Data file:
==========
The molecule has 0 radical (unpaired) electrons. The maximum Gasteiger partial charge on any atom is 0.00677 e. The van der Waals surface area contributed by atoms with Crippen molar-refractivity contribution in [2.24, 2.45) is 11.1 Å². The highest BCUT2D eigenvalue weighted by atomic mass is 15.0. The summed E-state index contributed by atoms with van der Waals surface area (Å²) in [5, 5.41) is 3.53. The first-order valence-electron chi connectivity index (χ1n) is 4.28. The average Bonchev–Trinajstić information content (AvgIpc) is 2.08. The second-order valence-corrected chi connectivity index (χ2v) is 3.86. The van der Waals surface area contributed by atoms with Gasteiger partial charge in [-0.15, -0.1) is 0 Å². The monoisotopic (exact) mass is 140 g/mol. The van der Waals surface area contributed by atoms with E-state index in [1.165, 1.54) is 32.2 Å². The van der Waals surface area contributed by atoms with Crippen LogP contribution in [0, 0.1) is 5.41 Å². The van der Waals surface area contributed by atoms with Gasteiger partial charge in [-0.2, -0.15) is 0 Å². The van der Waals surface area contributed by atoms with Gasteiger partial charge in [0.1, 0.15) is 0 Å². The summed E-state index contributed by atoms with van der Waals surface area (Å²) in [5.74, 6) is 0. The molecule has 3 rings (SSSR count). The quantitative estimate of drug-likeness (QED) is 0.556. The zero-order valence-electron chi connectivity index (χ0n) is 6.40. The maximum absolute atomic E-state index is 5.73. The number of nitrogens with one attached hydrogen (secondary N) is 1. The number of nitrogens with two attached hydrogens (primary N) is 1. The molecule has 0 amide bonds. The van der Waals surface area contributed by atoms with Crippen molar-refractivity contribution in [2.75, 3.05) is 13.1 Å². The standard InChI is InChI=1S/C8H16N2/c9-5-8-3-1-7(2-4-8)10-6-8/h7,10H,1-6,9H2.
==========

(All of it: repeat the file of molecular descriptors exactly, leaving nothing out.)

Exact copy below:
The molecule has 0 radical (unpaired) electrons. The maximum Gasteiger partial charge on any atom is 0.00677 e. The van der Waals surface area contributed by atoms with Crippen molar-refractivity contribution in [2.24, 2.45) is 11.1 Å². The highest BCUT2D eigenvalue weighted by atomic mass is 15.0. The summed E-state index contributed by atoms with van der Waals surface area (Å²) in [5, 5.41) is 3.53. The first-order valence-electron chi connectivity index (χ1n) is 4.28. The average Bonchev–Trinajstić information content (AvgIpc) is 2.08. The second-order valence-corrected chi connectivity index (χ2v) is 3.86. The van der Waals surface area contributed by atoms with Gasteiger partial charge in [-0.15, -0.1) is 0 Å². The monoisotopic (exact) mass is 140 g/mol. The van der Waals surface area contributed by atoms with E-state index in [1.165, 1.54) is 32.2 Å². The van der Waals surface area contributed by atoms with Crippen LogP contribution in [0, 0.1) is 5.41 Å². The van der Waals surface area contributed by atoms with Gasteiger partial charge in [-0.2, -0.15) is 0 Å². The van der Waals surface area contributed by atoms with Gasteiger partial charge in [0.1, 0.15) is 0 Å². The summed E-state index contributed by atoms with van der Waals surface area (Å²) in [5.74, 6) is 0. The molecule has 3 rings (SSSR count). The quantitative estimate of drug-likeness (QED) is 0.556. The zero-order valence-electron chi connectivity index (χ0n) is 6.40. The maximum absolute atomic E-state index is 5.73. The number of nitrogens with one attached hydrogen (secondary N) is 1. The number of nitrogens with two attached hydrogens (primary N) is 1. The molecule has 0 amide bonds. The van der Waals surface area contributed by atoms with Crippen molar-refractivity contribution in [2.75, 3.05) is 13.1 Å². The standard InChI is InChI=1S/C8H16N2/c9-5-8-3-1-7(2-4-8)10-6-8/h7,10H,1-6,9H2.